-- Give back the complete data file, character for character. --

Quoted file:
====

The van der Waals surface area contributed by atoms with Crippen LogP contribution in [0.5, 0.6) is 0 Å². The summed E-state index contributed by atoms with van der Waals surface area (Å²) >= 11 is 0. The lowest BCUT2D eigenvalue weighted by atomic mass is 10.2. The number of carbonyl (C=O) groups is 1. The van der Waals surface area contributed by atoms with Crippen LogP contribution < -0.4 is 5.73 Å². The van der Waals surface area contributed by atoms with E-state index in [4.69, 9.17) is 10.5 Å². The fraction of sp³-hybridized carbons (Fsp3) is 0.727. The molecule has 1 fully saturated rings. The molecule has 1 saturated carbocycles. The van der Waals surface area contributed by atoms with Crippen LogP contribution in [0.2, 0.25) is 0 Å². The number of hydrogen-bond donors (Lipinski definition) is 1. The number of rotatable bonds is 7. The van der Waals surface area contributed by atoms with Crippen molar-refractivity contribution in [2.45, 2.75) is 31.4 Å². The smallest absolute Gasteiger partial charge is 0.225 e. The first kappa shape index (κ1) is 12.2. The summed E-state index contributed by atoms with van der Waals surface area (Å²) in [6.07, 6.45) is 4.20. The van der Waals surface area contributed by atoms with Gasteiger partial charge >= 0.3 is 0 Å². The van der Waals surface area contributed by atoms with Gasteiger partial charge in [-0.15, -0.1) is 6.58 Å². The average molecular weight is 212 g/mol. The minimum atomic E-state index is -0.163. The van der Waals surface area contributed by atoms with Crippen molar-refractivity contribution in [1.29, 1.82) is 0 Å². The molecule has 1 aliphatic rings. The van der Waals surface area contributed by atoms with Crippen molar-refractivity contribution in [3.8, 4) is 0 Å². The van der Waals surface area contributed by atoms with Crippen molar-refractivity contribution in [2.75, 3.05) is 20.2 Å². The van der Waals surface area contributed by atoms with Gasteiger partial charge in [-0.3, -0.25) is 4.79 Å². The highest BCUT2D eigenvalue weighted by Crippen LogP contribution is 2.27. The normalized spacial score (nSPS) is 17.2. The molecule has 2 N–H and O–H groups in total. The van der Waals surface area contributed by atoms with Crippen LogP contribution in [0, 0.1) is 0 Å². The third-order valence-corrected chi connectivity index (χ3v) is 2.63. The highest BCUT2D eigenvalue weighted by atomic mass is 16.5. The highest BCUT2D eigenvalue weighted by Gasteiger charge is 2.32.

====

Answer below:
The van der Waals surface area contributed by atoms with Crippen LogP contribution in [0.5, 0.6) is 0 Å². The summed E-state index contributed by atoms with van der Waals surface area (Å²) >= 11 is 0. The lowest BCUT2D eigenvalue weighted by atomic mass is 10.2. The number of carbonyl (C=O) groups is 1. The van der Waals surface area contributed by atoms with Crippen LogP contribution < -0.4 is 5.73 Å². The van der Waals surface area contributed by atoms with E-state index in [4.69, 9.17) is 10.5 Å². The fraction of sp³-hybridized carbons (Fsp3) is 0.727. The molecule has 1 fully saturated rings. The molecule has 1 saturated carbocycles. The van der Waals surface area contributed by atoms with Crippen LogP contribution in [0.2, 0.25) is 0 Å². The number of hydrogen-bond donors (Lipinski definition) is 1. The number of rotatable bonds is 7. The van der Waals surface area contributed by atoms with Crippen molar-refractivity contribution in [2.45, 2.75) is 31.4 Å². The smallest absolute Gasteiger partial charge is 0.225 e. The first kappa shape index (κ1) is 12.2. The summed E-state index contributed by atoms with van der Waals surface area (Å²) in [6.07, 6.45) is 4.20. The van der Waals surface area contributed by atoms with Gasteiger partial charge >= 0.3 is 0 Å². The van der Waals surface area contributed by atoms with Gasteiger partial charge in [-0.15, -0.1) is 6.58 Å². The average molecular weight is 212 g/mol. The minimum atomic E-state index is -0.163. The van der Waals surface area contributed by atoms with Crippen molar-refractivity contribution in [1.29, 1.82) is 0 Å². The molecule has 1 aliphatic rings. The van der Waals surface area contributed by atoms with Crippen molar-refractivity contribution in [3.8, 4) is 0 Å². The van der Waals surface area contributed by atoms with Crippen molar-refractivity contribution in [2.75, 3.05) is 20.2 Å². The van der Waals surface area contributed by atoms with Gasteiger partial charge in [-0.3, -0.25) is 4.79 Å². The highest BCUT2D eigenvalue weighted by Crippen LogP contribution is 2.27. The normalized spacial score (nSPS) is 17.2. The molecule has 2 N–H and O–H groups in total. The van der Waals surface area contributed by atoms with Crippen LogP contribution in [0, 0.1) is 0 Å². The third-order valence-corrected chi connectivity index (χ3v) is 2.63. The highest BCUT2D eigenvalue weighted by atomic mass is 16.5. The highest BCUT2D eigenvalue weighted by Gasteiger charge is 2.32.